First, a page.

Is Climate Change affected by Cosmic Rays?

March 11, 2010 · Filed Under news 

Many people want to believe climate change isn’t happening and use arguments such as:

“The climate is actually affected by cosmic rays.”

 But what  does the science – and the Royal Society – say?

Cosmic rays are fast moving particles which come from space, and release electric charge in the atmosphere. Any effect that cosmic rays could have on the climate is not yet very well understood, but if there is one, it is likely to be small.

Experiments done in a laboratory hint that cosmic rays could play a role in the development of tiny particles that could in turn play a part in the formation of clouds. If this happens in the same way in the atmosphere – which isn’t proven – it might lead to more clouds, which generally have a cooling effect by reflecting the sun’s rays back into space. Whether the whole chain of processes actually occurs in the atmosphere is speculative, but some of the individual steps are plausible.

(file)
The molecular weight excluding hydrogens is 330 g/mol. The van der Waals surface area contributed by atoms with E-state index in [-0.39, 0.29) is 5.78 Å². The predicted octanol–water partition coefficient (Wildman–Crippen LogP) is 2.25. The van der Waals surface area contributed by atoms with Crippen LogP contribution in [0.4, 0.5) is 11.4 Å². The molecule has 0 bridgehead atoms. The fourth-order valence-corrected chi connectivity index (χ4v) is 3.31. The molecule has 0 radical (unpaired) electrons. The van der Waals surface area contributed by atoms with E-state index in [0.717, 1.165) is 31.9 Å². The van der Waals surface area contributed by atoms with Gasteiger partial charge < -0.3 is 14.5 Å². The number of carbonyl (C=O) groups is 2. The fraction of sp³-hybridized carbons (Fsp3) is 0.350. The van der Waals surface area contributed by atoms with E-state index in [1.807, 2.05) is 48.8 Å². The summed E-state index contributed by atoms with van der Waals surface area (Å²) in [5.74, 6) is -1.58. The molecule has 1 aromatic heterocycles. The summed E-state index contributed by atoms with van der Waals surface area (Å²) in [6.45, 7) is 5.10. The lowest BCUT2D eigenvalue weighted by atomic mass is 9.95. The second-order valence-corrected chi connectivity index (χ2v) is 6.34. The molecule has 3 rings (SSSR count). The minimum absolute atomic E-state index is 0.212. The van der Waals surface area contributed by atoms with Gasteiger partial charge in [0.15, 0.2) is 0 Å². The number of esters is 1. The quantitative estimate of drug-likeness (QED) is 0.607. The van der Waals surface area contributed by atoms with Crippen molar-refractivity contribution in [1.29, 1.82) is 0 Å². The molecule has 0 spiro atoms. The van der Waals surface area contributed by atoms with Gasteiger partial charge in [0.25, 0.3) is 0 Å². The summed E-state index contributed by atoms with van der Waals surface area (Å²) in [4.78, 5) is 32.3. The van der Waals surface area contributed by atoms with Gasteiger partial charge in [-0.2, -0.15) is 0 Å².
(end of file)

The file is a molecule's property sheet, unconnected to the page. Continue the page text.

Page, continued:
It has been proposed that this process would act to enhance the influences of the sun on the climate. We know that when the sun is more active it’s magnetic field is stronger and this deflects cosmic rays away from the earth. So the argument is that a more active sun would lead to fewer cosmic rays reaching the earth, resulting in fewer clouds and therefore a warmer earth.

However, observations of clouds and galactic cosmic rays show that, at most, the possible link between cosmic rays and clouds only produces a small effect. Even if cosmic rays were shown to have a more substantial impact, the level of solar activity has changed to little over the last few decades the process could not explain the recent rises in temperature that we have seen.


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